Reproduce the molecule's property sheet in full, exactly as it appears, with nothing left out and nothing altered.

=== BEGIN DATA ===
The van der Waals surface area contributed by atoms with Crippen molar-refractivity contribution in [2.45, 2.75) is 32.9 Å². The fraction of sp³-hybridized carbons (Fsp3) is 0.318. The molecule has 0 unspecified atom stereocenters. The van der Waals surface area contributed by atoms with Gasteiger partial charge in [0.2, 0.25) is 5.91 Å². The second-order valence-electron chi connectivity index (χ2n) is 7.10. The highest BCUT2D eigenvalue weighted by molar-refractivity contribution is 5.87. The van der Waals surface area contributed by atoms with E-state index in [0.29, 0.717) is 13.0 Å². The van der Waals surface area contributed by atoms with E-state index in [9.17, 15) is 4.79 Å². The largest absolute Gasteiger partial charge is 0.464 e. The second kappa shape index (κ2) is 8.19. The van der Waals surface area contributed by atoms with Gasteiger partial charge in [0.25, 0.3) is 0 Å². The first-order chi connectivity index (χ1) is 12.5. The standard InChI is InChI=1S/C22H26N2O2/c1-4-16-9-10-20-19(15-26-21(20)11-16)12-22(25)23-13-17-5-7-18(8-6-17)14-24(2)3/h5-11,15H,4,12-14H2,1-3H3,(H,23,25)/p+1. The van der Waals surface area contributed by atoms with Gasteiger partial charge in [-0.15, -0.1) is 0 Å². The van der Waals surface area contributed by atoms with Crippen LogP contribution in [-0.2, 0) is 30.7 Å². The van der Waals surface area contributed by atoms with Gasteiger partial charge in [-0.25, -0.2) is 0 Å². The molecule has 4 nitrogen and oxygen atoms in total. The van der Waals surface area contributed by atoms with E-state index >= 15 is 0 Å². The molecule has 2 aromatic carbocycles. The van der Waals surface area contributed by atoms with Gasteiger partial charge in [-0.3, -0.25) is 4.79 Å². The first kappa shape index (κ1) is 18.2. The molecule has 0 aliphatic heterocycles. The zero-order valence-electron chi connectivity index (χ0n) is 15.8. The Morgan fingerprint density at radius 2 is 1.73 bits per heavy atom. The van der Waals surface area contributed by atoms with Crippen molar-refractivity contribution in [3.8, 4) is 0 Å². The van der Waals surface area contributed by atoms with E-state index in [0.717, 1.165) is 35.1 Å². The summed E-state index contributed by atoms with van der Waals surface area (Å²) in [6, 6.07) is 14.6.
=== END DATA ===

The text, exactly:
The van der Waals surface area contributed by atoms with Crippen molar-refractivity contribution in [2.45, 2.75) is 32.9 Å². The fraction of sp³-hybridized carbons (Fsp3) is 0.318. The molecule has 0 unspecified atom stereocenters. The van der Waals surface area contributed by atoms with Gasteiger partial charge in [0.2, 0.25) is 5.91 Å². The second-order valence-electron chi connectivity index (χ2n) is 7.10. The highest BCUT2D eigenvalue weighted by molar-refractivity contribution is 5.87. The van der Waals surface area contributed by atoms with E-state index in [0.29, 0.717) is 13.0 Å². The van der Waals surface area contributed by atoms with E-state index in [9.17, 15) is 4.79 Å². The largest absolute Gasteiger partial charge is 0.464 e. The second kappa shape index (κ2) is 8.19. The van der Waals surface area contributed by atoms with Gasteiger partial charge in [0.25, 0.3) is 0 Å². The first-order chi connectivity index (χ1) is 12.5. The standard InChI is InChI=1S/C22H26N2O2/c1-4-16-9-10-20-19(15-26-21(20)11-16)12-22(25)23-13-17-5-7-18(8-6-17)14-24(2)3/h5-11,15H,4,12-14H2,1-3H3,(H,23,25)/p+1. The van der Waals surface area contributed by atoms with Gasteiger partial charge in [-0.15, -0.1) is 0 Å². The van der Waals surface area contributed by atoms with Crippen LogP contribution in [-0.2, 0) is 30.7 Å². The van der Waals surface area contributed by atoms with Gasteiger partial charge in [-0.25, -0.2) is 0 Å². The molecule has 4 nitrogen and oxygen atoms in total. The van der Waals surface area contributed by atoms with E-state index >= 15 is 0 Å². The molecule has 2 aromatic carbocycles. The van der Waals surface area contributed by atoms with Gasteiger partial charge in [-0.3, -0.25) is 4.79 Å². The first kappa shape index (κ1) is 18.2. The molecule has 0 aliphatic heterocycles. The zero-order valence-electron chi connectivity index (χ0n) is 15.8. The Morgan fingerprint density at radius 2 is 1.73 bits per heavy atom. The van der Waals surface area contributed by atoms with Crippen molar-refractivity contribution in [3.8, 4) is 0 Å². The van der Waals surface area contributed by atoms with E-state index in [0.717, 1.165) is 35.1 Å². The summed E-state index contributed by atoms with van der Waals surface area (Å²) in [6, 6.07) is 14.6.